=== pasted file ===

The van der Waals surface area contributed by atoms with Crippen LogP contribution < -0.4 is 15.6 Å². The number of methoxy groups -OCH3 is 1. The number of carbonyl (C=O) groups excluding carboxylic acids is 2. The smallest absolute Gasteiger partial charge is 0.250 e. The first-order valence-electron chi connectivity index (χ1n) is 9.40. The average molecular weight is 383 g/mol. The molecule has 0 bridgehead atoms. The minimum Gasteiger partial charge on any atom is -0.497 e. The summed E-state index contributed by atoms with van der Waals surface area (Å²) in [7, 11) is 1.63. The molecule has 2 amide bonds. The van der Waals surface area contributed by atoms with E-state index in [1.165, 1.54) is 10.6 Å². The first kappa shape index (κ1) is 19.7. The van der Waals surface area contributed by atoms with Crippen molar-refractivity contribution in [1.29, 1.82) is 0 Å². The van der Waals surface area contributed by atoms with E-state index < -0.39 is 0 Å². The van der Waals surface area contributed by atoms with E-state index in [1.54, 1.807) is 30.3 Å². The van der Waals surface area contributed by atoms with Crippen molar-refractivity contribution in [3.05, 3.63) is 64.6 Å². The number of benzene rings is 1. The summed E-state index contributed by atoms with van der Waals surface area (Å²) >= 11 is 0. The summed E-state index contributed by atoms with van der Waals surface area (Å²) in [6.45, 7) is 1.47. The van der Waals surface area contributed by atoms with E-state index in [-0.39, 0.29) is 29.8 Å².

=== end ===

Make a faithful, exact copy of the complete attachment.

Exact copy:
The van der Waals surface area contributed by atoms with Crippen LogP contribution < -0.4 is 15.6 Å². The number of methoxy groups -OCH3 is 1. The number of carbonyl (C=O) groups excluding carboxylic acids is 2. The smallest absolute Gasteiger partial charge is 0.250 e. The first-order valence-electron chi connectivity index (χ1n) is 9.40. The average molecular weight is 383 g/mol. The molecule has 0 bridgehead atoms. The minimum Gasteiger partial charge on any atom is -0.497 e. The summed E-state index contributed by atoms with van der Waals surface area (Å²) in [7, 11) is 1.63. The molecule has 2 amide bonds. The van der Waals surface area contributed by atoms with E-state index in [1.165, 1.54) is 10.6 Å². The first kappa shape index (κ1) is 19.7. The van der Waals surface area contributed by atoms with Crippen molar-refractivity contribution in [1.29, 1.82) is 0 Å². The van der Waals surface area contributed by atoms with E-state index < -0.39 is 0 Å². The van der Waals surface area contributed by atoms with E-state index in [1.54, 1.807) is 30.3 Å². The van der Waals surface area contributed by atoms with Crippen molar-refractivity contribution in [3.05, 3.63) is 64.6 Å². The number of benzene rings is 1. The summed E-state index contributed by atoms with van der Waals surface area (Å²) >= 11 is 0. The summed E-state index contributed by atoms with van der Waals surface area (Å²) in [6.45, 7) is 1.47. The van der Waals surface area contributed by atoms with E-state index in [-0.39, 0.29) is 29.8 Å².